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From Mike Jumper <>
Subject Re: Branding the login page
Date Fri, 20 Jan 2017 18:44:53 GMT
On Fri, Jan 20, 2017 at 10:18 AM, Jorge Camara <>

> Hi,
> The name "Apache Guacamole" you can change on translations files :
> ...tomcat8/webappas/guacamole/translations/en.json
> and the logo you can change in directory:
> ...tomcat8/webapps/guacamole/images/
It's not recommended to modify these files within Tomcat's webapps
directory, as it will not be stable across redeploys or upgrades. Part of
the point of providing this functionality through extensions is to keep
these kinds of customizations independent from Tomcat, the webapp, upstream
changes, etc.

To achieve the same with an extension, you would create a .zip file named
"whatever-you-want-to-call-it.jar" containing:

* A "guac-manifest.json" file describing the contents of the extension
(more on this below). The format of this is described here:
* An image to be used as the logo (declared within the "resources" section
of guac-manifest.json)
* A translation file overriding the strings you wish to override (declared
within the "translations" section of guac-manifest.json)
* A CSS file which overrides the style of the login screen, applying your
logo (declared within the "css" section of guac-manifest.json)

Your guac-manifest.json would end up looking like:

        "guacamoleVersion" : "*",
        "name" : "Some meaningful, human-readable name",
        "namespace" : "some-unique-namespace",

        "css" : [

        "resources" : [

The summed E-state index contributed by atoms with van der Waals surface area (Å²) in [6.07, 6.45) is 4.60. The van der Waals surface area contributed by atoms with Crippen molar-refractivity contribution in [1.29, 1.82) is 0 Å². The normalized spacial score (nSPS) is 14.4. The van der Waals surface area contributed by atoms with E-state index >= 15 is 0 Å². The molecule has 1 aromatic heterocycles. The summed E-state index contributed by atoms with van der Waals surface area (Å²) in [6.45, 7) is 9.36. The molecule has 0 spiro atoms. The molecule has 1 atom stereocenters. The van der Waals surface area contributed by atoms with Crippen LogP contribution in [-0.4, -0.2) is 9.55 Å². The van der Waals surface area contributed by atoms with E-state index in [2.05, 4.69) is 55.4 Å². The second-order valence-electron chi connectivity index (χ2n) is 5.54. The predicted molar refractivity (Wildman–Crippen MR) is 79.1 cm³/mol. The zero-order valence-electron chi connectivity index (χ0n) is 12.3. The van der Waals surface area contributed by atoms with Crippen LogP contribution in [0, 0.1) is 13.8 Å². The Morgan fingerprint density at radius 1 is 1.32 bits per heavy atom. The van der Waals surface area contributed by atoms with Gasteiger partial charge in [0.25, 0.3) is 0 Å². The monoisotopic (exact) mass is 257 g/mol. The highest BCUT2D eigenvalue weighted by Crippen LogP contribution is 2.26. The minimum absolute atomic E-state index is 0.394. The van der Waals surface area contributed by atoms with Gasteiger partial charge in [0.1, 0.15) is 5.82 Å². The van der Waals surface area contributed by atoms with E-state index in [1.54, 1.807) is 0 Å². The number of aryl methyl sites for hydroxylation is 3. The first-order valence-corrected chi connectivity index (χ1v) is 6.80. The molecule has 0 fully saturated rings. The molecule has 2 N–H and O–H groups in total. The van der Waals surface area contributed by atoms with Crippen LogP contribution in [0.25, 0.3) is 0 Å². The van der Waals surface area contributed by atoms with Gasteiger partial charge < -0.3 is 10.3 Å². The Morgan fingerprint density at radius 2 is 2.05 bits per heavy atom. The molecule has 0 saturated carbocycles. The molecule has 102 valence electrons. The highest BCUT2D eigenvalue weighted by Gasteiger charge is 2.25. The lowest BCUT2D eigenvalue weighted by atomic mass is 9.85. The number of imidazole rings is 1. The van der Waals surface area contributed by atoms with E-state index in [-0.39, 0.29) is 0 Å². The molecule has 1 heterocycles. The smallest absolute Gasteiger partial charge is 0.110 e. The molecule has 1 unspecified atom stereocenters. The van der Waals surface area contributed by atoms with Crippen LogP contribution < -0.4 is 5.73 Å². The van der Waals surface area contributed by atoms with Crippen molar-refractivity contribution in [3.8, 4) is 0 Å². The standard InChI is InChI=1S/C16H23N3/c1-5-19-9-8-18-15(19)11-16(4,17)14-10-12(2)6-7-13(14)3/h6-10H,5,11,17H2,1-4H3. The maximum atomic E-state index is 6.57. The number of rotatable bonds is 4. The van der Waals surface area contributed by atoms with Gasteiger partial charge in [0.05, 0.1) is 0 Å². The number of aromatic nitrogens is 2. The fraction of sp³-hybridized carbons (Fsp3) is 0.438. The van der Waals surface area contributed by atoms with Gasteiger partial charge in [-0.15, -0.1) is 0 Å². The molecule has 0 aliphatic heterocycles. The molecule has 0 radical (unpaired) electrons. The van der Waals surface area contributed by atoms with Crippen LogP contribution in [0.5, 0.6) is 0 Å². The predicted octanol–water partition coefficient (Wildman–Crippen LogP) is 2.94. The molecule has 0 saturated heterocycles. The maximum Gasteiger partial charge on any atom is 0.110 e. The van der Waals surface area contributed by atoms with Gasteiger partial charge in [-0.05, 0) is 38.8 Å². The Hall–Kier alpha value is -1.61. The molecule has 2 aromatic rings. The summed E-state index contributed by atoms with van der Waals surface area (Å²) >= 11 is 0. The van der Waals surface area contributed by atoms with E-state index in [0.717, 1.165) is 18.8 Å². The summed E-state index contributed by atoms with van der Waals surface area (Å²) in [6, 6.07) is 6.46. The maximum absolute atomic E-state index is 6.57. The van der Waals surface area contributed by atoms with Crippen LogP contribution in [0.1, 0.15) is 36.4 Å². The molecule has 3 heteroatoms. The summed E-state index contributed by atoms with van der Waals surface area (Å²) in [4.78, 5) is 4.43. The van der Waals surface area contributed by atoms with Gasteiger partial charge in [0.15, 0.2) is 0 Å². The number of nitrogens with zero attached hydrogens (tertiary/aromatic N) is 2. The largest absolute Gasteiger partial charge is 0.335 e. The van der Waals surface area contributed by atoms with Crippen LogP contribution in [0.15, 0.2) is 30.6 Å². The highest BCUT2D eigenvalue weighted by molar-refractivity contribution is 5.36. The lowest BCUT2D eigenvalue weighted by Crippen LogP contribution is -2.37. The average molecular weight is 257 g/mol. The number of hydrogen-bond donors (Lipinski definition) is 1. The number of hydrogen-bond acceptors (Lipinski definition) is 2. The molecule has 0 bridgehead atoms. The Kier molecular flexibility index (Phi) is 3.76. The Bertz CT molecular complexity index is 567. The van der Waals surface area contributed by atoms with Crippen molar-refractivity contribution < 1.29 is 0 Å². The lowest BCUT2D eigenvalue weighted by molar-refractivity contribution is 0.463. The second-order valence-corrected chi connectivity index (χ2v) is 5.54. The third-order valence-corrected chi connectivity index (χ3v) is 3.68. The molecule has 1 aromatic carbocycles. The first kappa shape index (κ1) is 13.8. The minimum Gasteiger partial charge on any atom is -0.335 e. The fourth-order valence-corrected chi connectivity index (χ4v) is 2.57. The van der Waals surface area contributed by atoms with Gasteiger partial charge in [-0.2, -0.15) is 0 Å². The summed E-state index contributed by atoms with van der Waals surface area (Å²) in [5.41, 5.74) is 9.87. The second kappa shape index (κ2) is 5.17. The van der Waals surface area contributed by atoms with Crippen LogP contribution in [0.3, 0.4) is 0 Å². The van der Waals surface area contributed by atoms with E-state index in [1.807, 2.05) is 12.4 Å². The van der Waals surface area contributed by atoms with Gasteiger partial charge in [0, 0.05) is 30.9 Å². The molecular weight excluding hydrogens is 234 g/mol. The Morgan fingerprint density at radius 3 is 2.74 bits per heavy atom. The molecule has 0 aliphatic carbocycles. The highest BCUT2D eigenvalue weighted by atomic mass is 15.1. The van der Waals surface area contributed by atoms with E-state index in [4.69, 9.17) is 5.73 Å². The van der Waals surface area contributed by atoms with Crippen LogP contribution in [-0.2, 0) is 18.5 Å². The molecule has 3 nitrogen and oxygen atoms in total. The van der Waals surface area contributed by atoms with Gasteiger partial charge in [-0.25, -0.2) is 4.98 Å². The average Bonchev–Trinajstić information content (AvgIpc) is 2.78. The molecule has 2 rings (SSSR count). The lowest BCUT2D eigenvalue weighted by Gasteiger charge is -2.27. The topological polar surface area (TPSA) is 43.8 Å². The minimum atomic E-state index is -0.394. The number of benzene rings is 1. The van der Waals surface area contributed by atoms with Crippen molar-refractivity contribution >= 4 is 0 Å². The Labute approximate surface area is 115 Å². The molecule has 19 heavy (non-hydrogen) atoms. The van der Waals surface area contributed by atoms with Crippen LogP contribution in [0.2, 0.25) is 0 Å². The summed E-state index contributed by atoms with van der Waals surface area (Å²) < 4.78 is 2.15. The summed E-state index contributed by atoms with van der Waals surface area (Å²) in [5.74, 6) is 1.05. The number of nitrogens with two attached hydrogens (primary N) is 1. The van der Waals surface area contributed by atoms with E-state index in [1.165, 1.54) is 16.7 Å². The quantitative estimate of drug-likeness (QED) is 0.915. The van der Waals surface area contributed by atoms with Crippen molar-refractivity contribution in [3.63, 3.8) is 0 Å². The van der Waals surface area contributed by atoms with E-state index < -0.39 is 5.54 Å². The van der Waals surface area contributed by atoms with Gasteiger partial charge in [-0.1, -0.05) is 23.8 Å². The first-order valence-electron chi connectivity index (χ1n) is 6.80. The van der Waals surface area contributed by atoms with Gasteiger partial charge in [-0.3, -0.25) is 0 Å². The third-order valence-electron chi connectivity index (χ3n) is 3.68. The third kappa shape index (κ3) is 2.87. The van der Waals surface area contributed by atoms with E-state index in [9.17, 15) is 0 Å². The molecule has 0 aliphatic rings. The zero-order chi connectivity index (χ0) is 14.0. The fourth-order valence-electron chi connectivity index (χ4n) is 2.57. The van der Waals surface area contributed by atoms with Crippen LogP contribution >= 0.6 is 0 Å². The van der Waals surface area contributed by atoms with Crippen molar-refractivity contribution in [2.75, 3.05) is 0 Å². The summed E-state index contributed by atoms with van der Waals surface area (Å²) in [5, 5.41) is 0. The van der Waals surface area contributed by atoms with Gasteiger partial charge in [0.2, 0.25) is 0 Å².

"resources/your-logo.png" : "image/png"

        "translations" : [



    .login-ui .login-dialog .logo {


        "APP" : {
            "NAME" : "Name of Your Choice",

And then "resources/your-logo.png" as well.

Once all that is zipped together and dropped into
GUACAMOLE_HOME/extensions/ as a .jar file, it will automatically be loaded
by Guacamole when the webapp starts. The custom CSS will be appended to the
existing CSS, overriding the original styles, the custom translations will
be overlaid on the existing translations, overriding only the strings you
specify, and the custom logo will be served dynamically from within a
directory named after your chosen namespace. You'll probably want to make
other changes to the CSS, especially if your logo has a different aspect
ratio, but this is a start.

Other than overriding the CSS, there's really not much programming
involved; it's a matter of adding whatever files you need to override what
you're looking to override, and then declaring those files within

- Mike

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